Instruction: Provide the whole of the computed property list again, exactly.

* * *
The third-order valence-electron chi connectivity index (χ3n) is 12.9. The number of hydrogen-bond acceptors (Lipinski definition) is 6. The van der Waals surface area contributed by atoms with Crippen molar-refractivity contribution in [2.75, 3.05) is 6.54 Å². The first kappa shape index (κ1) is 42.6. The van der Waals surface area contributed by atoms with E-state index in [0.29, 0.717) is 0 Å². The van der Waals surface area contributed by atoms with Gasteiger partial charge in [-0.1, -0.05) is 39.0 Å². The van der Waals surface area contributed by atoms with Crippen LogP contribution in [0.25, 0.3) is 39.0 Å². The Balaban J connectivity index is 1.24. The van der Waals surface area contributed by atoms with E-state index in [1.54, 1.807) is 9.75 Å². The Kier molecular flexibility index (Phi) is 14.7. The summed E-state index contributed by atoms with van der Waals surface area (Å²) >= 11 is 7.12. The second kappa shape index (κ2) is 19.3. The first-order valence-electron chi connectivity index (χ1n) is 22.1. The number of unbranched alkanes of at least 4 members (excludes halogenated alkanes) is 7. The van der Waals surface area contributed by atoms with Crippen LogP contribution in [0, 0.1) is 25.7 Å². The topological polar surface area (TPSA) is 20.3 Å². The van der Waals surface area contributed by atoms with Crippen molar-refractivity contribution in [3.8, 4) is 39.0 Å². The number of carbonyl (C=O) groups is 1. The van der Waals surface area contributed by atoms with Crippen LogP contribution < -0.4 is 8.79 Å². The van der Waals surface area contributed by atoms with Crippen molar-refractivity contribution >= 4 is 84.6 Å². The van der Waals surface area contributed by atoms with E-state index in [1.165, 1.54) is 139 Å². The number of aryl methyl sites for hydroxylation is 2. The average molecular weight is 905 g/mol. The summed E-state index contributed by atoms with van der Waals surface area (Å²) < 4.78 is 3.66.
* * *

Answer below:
The third-order valence-electron chi connectivity index (χ3n) is 12.9. The number of hydrogen-bond acceptors (Lipinski definition) is 6. The van der Waals surface area contributed by atoms with Crippen molar-refractivity contribution in [2.75, 3.05) is 6.54 Å². The first kappa shape index (κ1) is 42.6. The van der Waals surface area contributed by atoms with E-state index in [0.29, 0.717) is 0 Å². The van der Waals surface area contributed by atoms with Gasteiger partial charge in [-0.1, -0.05) is 39.0 Å². The van der Waals surface area contributed by atoms with Crippen LogP contribution in [0.25, 0.3) is 39.0 Å². The Balaban J connectivity index is 1.24. The van der Waals surface area contributed by atoms with E-state index in [1.54, 1.807) is 9.75 Å². The Kier molecular flexibility index (Phi) is 14.7. The summed E-state index contributed by atoms with van der Waals surface area (Å²) >= 11 is 7.12. The second kappa shape index (κ2) is 19.3. The first-order valence-electron chi connectivity index (χ1n) is 22.1. The number of unbranched alkanes of at least 4 members (excludes halogenated alkanes) is 7. The van der Waals surface area contributed by atoms with Crippen LogP contribution in [0, 0.1) is 25.7 Å². The topological polar surface area (TPSA) is 20.3 Å². The van der Waals surface area contributed by atoms with Crippen molar-refractivity contribution in [3.8, 4) is 39.0 Å². The number of carbonyl (C=O) groups is 1. The van der Waals surface area contributed by atoms with Crippen LogP contribution < -0.4 is 8.79 Å². The van der Waals surface area contributed by atoms with Crippen molar-refractivity contribution >= 4 is 84.6 Å². The van der Waals surface area contributed by atoms with E-state index in [1.165, 1.54) is 139 Å². The number of aryl methyl sites for hydroxylation is 2. The average molecular weight is 905 g/mol. The summed E-state index contributed by atoms with van der Waals surface area (Å²) < 4.78 is 3.66.